NO TIME TO SING ^ Life happened. The 1960’s happened. Hey, for any movie to find success it has to connect with its audience. With the turbulence of the Vietnam era and the emergence of a more personal and relevant style of pop music, Americans no longer felt they could sing and dance their troubles away. Even Elvis stopped crapping out turkeys in 1969. The one-time wonders mentioned above worked because they found different ways to connect with their audience. In every case, there’s some reason why a studio can’t just do the same thing over again.
LET THERE BE ROCK ^ You might bring up the “rock” movie, but that’s an almost totally different beast. “The Who’s Tommy”, “Pink Floyd’s The Wall”, and Prince’s “Purple Rain” were films each of their respective musical authors created with very specific filmmakers (who had their own visions for the material). Each attempted to reproduce that success and each failed to attain it. With the exception of “The Wall,” even the originals haven’t aged particularly well.
CURSED BROADWAY ^ Your next question is probably, “If the musical is dead, why does musical theater seem so alive and well?” The answer is actually the same as for the question, “Why can’t a concert film deliver an equivalent experience as being at the real show?” If nothing else, a live performance can connect with the audience on the level of spectacle alone. A performer can more easily establish that connection if he or she is actually physically near you and can look in your direction once in a while.
It’s not like filmmakers haven’t tried to bring the shining lights of the stage to the screen. “A Chorus Line” was the longest running show on Broadway. Directed by Sir Richard Attenborough and starring Michæl Douglas, the movie failed to gross even $5 million at the multiplex. “The Fantasticks” was the longest running musical off-Broadway, and the produced film failed to even see release for 15 years. When it finally crawled out of the abyss last year to reach a whopping 6 screens, nobody came.
An interesting attempt was the film production of “Hair.” Nearly a decade past the time when the hit show was even remotely relevant, director Milos Forman radically altered the story (such as it was) to explore the failure of 1960’s idealism. While interesting, his eastern European sensibilities and cool reserve resulted in a kind of Berlin Wall between the film and the audience preventing, at least emotionally, any kind of meaningful connection to the material.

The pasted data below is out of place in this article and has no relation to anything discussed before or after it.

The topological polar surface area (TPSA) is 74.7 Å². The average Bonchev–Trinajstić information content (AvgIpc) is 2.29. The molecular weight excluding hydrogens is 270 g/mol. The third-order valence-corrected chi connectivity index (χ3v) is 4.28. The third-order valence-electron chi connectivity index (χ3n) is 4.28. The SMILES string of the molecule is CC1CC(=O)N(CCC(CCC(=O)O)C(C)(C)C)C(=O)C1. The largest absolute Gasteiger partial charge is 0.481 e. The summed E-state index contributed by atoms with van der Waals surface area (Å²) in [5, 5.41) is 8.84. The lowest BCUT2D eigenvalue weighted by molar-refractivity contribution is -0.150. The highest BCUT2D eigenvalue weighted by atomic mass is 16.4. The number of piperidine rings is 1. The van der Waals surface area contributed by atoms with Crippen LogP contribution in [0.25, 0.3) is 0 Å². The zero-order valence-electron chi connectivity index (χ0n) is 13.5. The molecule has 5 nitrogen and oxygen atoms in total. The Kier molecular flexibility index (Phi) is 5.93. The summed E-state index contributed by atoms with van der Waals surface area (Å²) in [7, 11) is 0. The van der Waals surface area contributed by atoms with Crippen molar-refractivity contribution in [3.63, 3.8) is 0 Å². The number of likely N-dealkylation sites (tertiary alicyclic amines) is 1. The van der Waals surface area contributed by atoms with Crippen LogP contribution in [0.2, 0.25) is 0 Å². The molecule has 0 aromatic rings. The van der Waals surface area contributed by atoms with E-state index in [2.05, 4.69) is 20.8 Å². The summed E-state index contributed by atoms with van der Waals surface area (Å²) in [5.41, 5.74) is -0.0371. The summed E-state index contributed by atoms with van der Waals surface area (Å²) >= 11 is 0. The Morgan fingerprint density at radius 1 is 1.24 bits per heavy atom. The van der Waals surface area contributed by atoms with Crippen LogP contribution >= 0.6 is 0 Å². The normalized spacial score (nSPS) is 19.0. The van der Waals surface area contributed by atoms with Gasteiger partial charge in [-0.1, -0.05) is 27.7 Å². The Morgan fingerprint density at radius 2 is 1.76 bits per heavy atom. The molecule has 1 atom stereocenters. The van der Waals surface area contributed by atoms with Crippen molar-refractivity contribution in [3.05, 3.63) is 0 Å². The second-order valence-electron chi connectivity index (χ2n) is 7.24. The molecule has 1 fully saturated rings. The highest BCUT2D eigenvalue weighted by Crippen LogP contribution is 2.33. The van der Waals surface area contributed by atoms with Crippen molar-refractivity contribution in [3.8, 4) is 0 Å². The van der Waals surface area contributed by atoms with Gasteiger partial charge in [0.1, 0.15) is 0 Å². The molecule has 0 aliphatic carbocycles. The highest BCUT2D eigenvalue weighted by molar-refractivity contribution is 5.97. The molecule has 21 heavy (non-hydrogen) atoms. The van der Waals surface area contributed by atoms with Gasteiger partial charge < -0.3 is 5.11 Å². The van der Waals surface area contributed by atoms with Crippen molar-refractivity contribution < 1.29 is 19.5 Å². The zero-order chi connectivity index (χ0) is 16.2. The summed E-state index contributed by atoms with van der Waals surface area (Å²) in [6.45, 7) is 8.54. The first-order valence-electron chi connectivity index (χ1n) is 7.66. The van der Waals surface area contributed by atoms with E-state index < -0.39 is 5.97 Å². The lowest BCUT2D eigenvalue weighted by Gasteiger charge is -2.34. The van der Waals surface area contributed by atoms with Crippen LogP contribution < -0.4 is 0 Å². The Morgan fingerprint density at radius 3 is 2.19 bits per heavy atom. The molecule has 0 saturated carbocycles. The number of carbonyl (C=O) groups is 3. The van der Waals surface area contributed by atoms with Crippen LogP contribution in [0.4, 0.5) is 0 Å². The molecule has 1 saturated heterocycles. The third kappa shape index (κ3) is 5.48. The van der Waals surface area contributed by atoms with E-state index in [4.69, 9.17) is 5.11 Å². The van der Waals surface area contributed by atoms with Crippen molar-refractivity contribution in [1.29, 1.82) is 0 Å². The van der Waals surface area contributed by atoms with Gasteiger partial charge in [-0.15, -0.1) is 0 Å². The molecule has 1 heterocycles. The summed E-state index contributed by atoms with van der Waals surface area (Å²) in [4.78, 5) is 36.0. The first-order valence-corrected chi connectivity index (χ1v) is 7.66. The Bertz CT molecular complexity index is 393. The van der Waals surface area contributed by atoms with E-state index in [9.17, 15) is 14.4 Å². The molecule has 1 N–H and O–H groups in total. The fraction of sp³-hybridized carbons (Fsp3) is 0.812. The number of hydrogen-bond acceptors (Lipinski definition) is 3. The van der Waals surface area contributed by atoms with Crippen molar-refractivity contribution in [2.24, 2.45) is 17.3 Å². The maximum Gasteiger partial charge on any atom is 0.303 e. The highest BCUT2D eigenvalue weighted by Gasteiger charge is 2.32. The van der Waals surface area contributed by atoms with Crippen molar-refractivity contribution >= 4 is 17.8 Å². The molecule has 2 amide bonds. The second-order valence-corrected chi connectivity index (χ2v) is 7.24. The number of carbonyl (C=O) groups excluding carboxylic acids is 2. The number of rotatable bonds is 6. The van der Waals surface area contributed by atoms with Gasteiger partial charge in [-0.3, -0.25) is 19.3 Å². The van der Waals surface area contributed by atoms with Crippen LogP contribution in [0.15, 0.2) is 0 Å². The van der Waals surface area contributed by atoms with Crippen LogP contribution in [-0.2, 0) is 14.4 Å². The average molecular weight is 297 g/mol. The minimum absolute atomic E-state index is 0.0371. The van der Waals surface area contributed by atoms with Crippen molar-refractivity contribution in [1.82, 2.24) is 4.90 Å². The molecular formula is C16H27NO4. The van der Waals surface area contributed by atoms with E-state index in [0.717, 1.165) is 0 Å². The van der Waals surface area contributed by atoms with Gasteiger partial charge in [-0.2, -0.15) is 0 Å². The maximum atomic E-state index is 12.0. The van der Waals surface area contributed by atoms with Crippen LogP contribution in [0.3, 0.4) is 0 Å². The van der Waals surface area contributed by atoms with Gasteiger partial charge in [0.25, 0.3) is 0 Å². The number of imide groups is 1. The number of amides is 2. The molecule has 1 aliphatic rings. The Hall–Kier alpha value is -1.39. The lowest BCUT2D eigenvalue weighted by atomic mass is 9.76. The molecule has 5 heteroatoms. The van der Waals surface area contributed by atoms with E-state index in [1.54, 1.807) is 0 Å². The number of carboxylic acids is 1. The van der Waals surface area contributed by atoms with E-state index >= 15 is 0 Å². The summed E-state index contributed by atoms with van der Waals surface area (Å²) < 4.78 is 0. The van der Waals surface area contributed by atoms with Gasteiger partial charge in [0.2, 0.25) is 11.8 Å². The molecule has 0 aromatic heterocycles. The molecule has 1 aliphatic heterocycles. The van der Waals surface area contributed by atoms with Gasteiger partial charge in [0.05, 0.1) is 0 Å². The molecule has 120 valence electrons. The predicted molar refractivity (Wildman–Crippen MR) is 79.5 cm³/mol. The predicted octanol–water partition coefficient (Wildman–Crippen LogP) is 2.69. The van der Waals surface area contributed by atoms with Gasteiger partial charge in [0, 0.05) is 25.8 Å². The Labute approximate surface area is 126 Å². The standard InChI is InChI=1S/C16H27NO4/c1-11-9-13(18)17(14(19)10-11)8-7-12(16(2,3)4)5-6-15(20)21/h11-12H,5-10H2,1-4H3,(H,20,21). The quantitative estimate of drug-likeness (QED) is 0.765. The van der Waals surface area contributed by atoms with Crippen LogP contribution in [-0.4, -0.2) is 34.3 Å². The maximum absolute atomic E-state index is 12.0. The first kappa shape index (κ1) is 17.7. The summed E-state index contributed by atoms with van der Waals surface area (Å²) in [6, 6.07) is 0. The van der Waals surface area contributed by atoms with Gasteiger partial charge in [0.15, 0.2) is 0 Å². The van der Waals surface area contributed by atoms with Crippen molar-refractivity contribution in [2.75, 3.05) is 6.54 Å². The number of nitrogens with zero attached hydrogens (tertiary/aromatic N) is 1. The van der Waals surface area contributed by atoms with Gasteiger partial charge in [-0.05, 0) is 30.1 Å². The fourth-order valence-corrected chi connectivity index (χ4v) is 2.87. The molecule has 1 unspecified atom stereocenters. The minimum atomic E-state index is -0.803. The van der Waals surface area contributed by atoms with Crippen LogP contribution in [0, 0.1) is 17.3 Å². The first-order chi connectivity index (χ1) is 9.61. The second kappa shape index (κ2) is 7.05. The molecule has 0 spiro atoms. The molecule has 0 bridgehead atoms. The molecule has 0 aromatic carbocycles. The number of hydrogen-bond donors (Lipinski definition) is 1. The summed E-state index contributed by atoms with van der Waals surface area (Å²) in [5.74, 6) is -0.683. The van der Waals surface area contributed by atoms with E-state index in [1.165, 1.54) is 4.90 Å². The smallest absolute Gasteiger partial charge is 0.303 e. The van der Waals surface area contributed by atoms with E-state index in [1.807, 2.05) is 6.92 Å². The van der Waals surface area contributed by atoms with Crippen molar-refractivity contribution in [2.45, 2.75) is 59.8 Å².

Of course, Broadway itself isn’t exactly in its golden age, now is it? To no small degree, much of the bread and butter of the Great White Way in recent years has been revivals of older works. Cole Porter’s been dead since 1964 and his successors have been a bit more, uh, limited in their appeal. Andrew Lloyd Webber has only seen “Jesus Christ Superstar” hit the screen and none of his bloated, humorless work since has sounded anything like that piece did. On other fronts, “Les Miserables” has pulled in the masses, but with narrative you can’t follow over its 3 1/2 hours length, it would need a little work in a different form. Old-schooler Stephen Sondheim still dabbles in the movies, but I can’t recall anything from he’s produced for the stage in the last 25 years having a broad appeal that could translate to the movies.
As for a significant number of other projects, like “Sunset Boulevard” and “The Producers”, well, weren’t they already movies?
THE END? ^ Looks pretty bleak, huh? For most of the last 20 years almost no one has attempted any sort of live-action musical, much less a good one. Why waste the time and effort? Musicals seemed as dead as gladiator flicks and good riddance. The final verse had been sung. Then again, it’s hard to say what exactly a new millennium might bring…
THE SOUNDS OF A NEW MILLENIUM ^ It’s funny that every time you think the film industry is going down the tubes a new crop of talent crawls out of the woodwork or some crusty veterans rediscover their muses and save the movie world from itself. Motion pictures are built on hard work but driven by vision. With enough talented people focused on a problem at least one of them will eventually arrive at a new solution. Perhaps multiple artists will even arrive at multiple, equally valid solutions, maybe at the same time. The musical is dead? HELL, NO! In one single year, from May 2000 to May 2001, not one, not two, not three, FIVE radical new musicals (rating from great to classic) have seen their world premieres come to pass. Of those, three have had wide theatrical release. One more is on the way while the fifth anxiously needs a distributor in synch with its quirky charms. What are these saviors of the cinema you ask? Why do they work? Let’s examine them one by one.
Get the whole story in part three of NOT THE SAME OLD SONG-AND-DANCE: HOW THE MUSICAL CAME BACK TO THE MOVIES WITH A VENGEANCE>>>